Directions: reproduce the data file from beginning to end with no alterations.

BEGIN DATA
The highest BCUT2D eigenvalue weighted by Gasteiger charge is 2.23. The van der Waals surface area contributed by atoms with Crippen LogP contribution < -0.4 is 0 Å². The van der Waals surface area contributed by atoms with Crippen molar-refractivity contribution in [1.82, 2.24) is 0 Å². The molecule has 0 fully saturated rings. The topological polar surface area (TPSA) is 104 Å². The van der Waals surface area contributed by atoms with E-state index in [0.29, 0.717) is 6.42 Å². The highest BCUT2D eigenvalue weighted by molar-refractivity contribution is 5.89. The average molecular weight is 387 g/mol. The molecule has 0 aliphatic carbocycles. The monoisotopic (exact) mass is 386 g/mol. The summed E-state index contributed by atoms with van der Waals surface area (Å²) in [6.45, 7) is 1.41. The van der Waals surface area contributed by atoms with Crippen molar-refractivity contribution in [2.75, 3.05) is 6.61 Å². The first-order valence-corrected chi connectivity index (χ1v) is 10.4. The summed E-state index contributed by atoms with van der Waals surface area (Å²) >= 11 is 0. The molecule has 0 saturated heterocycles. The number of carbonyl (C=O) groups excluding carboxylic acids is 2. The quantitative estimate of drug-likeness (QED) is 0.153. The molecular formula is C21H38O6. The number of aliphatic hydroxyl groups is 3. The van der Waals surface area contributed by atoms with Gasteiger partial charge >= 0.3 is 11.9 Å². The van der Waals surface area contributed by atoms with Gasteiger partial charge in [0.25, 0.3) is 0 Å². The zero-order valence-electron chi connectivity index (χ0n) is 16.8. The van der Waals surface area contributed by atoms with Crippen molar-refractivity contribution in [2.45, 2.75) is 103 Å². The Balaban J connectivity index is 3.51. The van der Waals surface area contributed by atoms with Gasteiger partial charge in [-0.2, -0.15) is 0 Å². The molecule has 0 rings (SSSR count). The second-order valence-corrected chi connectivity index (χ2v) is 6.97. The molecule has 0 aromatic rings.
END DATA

The highest BCUT2D eigenvalue weighted by Gasteiger charge is 2.23. The van der Waals surface area contributed by atoms with Crippen LogP contribution < -0.4 is 0 Å². The van der Waals surface area contributed by atoms with Crippen molar-refractivity contribution in [1.82, 2.24) is 0 Å². The molecule has 0 fully saturated rings. The topological polar surface area (TPSA) is 104 Å². The van der Waals surface area contributed by atoms with E-state index in [0.29, 0.717) is 6.42 Å². The highest BCUT2D eigenvalue weighted by molar-refractivity contribution is 5.89. The average molecular weight is 387 g/mol. The molecule has 0 aliphatic carbocycles. The monoisotopic (exact) mass is 386 g/mol. The summed E-state index contributed by atoms with van der Waals surface area (Å²) in [6.45, 7) is 1.41. The van der Waals surface area contributed by atoms with Crippen molar-refractivity contribution in [2.75, 3.05) is 6.61 Å². The first-order valence-corrected chi connectivity index (χ1v) is 10.4. The summed E-state index contributed by atoms with van der Waals surface area (Å²) >= 11 is 0. The molecule has 0 saturated heterocycles. The number of carbonyl (C=O) groups excluding carboxylic acids is 2. The quantitative estimate of drug-likeness (QED) is 0.153. The molecular formula is C21H38O6. The number of aliphatic hydroxyl groups is 3. The van der Waals surface area contributed by atoms with Gasteiger partial charge >= 0.3 is 11.9 Å². The van der Waals surface area contributed by atoms with Gasteiger partial charge in [0.25, 0.3) is 0 Å². The zero-order valence-electron chi connectivity index (χ0n) is 16.8. The van der Waals surface area contributed by atoms with Crippen molar-refractivity contribution in [2.45, 2.75) is 103 Å². The Balaban J connectivity index is 3.51. The van der Waals surface area contributed by atoms with Gasteiger partial charge in [-0.2, -0.15) is 0 Å². The molecule has 0 rings (SSSR count). The second-order valence-corrected chi connectivity index (χ2v) is 6.97. The molecule has 0 aromatic rings.